Who says crowdfunding will scare off follow-on investors? Quite the contrary, it seems. Businesses are finding that a successful investment crowdfunding campaign can pave the way for follow-on funding from angels, venture capitalists, banks and other institutional investors.
The latest—and largest—example to date: Beta Bionics, the maker of a “bionic pancreas” that was among the first companies to use Regulation Crowdfunding, recently secured $57.6M in a Series B round. The funding was led by the investment firm Eventide Asset Management, investment firm, and included RTW Investments, Novo Nordisk, and Zealand Pharm.
The Boston-based public benefit corporation (PBC) was also recently awarded a $2 million SBIR grant by a unit of the U.S. National Institutes of Health (NIH) to commercialize its iLetTM Bionic Pancreas System, a pocket-sized, wearable medical device that controls blood-sugar levels in people with diabetes and is currently undergoing clinical trials. That brings the company’s total funding to $68.6M, including its WeFunder campaign.
Beta Bionics was among the first batch of companies to use Regulation Crowdfunding when the law went live in June 2016. It’s technology and compelling story —it was founded by a biomedical engineer whose son has Type 1 diabetes— helped it become the first business to raise $1M through Regulation Crowdfunding back in August 2016.
While there have been no crowdfunding “exits” yet, Beta Bionics joins a growing roster of highly successful companies that have followed their crowdfunding with substantial investments from professional investors.
Another notable example is the Santa Fe arts collective Meow Wolf, which like BetaBionics is a public benefit corp. Meow Wolf’s July 2017 WeFunder campaign went viral. Within 48 hours, more than 600 people snapped up more than $1.07 million in common stock, the maximum allowed under Regulation CF.
Of the People
The crowdfunding campaign was part of a roughly $18 million raised by Meow Wolf in 2017 from various investors, includingGame of Thrones author George R. R. Martin. But for Meow Wolf, it was symbolic. “The democratization of capital fits in with Meow’s Wolf’s personality and history of being of the people,” says Drew Tulchin, Meow Wolf CFO. “To have people who care about us be able to invest in us was a logical step.”
To fuel an expansion into Denver and Las Vegas, Meow Wolf this past June raised another $17.5 million from investors including San Francisco venture capital firm Alsop Louie Partners, Santa Fe-based Sun Mountain Capital, and French digital production firm MK2 as well as existing investors. That brings it’s total investment to date to at least $35 million.
In addition, Everipedia, a blockchain-based Wikipedia rival that raised $30 million from venture investors earlier this year—at the time the largest follow-on financing among Regulation Crowdfunding issuers to date. Two years ago, the company raised roughly $130,000 from 201 investors via a SAFE (simple agreement for future equity) on WeFunder.
Messy Cap Tables
The main knock against investment crowdfunding has been that companies that offer equity shares end up with a “messy cap table”—essentially a lot of small investors holding ownership shares. Regulation Crowdfunding does not allow investors to be pooled into a single entity, or special purpose vehicle (although that is under consideration by Congress).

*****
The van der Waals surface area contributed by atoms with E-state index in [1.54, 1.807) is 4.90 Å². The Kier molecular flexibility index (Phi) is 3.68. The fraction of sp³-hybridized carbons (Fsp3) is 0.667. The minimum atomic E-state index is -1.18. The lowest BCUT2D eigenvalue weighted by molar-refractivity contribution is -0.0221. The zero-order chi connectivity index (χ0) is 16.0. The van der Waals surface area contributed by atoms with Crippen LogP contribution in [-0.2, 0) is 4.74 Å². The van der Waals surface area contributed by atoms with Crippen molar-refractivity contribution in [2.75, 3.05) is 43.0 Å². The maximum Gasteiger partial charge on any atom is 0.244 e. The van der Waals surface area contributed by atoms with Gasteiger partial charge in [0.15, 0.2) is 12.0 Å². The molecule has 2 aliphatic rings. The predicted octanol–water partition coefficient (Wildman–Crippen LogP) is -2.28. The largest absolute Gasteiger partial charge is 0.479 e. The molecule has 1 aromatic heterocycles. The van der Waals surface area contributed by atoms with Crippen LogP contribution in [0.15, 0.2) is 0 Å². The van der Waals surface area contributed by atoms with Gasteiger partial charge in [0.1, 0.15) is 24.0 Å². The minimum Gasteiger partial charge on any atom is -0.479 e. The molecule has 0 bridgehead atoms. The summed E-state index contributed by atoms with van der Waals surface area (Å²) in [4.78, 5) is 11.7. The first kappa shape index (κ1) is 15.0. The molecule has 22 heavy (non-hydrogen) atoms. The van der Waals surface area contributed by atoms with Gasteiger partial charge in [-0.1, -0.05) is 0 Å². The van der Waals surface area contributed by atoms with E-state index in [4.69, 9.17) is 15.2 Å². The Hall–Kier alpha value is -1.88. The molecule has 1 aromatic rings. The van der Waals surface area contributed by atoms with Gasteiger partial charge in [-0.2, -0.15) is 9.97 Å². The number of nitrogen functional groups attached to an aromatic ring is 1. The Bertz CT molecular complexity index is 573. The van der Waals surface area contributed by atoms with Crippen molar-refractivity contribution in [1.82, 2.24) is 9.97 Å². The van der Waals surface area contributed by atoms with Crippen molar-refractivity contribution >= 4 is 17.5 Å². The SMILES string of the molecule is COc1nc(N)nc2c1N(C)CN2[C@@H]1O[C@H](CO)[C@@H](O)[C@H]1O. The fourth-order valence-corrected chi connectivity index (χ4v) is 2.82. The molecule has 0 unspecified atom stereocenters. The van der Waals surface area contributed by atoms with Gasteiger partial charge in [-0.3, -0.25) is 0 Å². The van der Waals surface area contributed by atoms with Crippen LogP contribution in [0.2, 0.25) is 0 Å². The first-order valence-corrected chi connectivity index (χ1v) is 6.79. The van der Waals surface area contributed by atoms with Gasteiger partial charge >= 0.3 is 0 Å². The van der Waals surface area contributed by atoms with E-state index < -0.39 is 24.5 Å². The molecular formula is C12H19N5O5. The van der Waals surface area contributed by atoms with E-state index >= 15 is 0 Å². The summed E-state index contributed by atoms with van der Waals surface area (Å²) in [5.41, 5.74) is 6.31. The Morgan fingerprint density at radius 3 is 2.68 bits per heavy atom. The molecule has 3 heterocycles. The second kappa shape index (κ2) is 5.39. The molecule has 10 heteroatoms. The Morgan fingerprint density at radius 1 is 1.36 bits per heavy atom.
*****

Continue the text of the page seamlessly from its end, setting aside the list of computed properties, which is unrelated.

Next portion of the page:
But crowdfunding portals have created various twists on the SAFE—a convertible note-type instrument that may convert to equity shares down the road—to get around that issue. Investors in a ‘crowd safe’ offering are treated like debt holders and do not appear on a business’s cap table until the securities convert to equity.
New York-based Bellhop offers a recent example. The startup raised over $350,000 via a crowdsafe earlier this year on Republic to launch its all-in-one ride-hailing app, which lets users choose between Lyft, Uber, Juno and other transportation options. More than 600 people invested in two back-to-back crowdfunding campaigns.
“We had a great idea, a product that was working, and users, but we were still not at an inflection point where a more traditional financing entity would make an investment,” says Payam Safa, founder & CEO of Bellhop. “Crowdfunding made logical sense. And from there we raised some more money and are raising more.”
The crowdsafe, Safa adds, is “very startup friendly.”
Like other companies that have used crowdfunding, Safa says it’s about more than the money. “You’re building a base of followers that will help you, a community that helps spread the word. The more individuals you have the stronger your community,” he says. “A VC will add value in other ways, but you’re not going to get that level of community through traditional funding.”
A 2016 study published by the Small Business Association adds weight to the case for crowdfunding. The study concluded that a successful crowdfunding campaign can increase follow-on funding by as much as 70 percent. It also found that crowdfunding campaigns can help attract more business partnerships, publicity, a stronger customer base and talented employees.
While the study relied mostly on rewards-based crowdfunding campaigns, which have been around longer that investment crowdfunding, the researchers believe true for investment CF as well.
Photo at top: Detail from Becoming Human, a sculpture by Christian Ristow at Meow Wolf headquarters in Santa Fe (WikiCommons).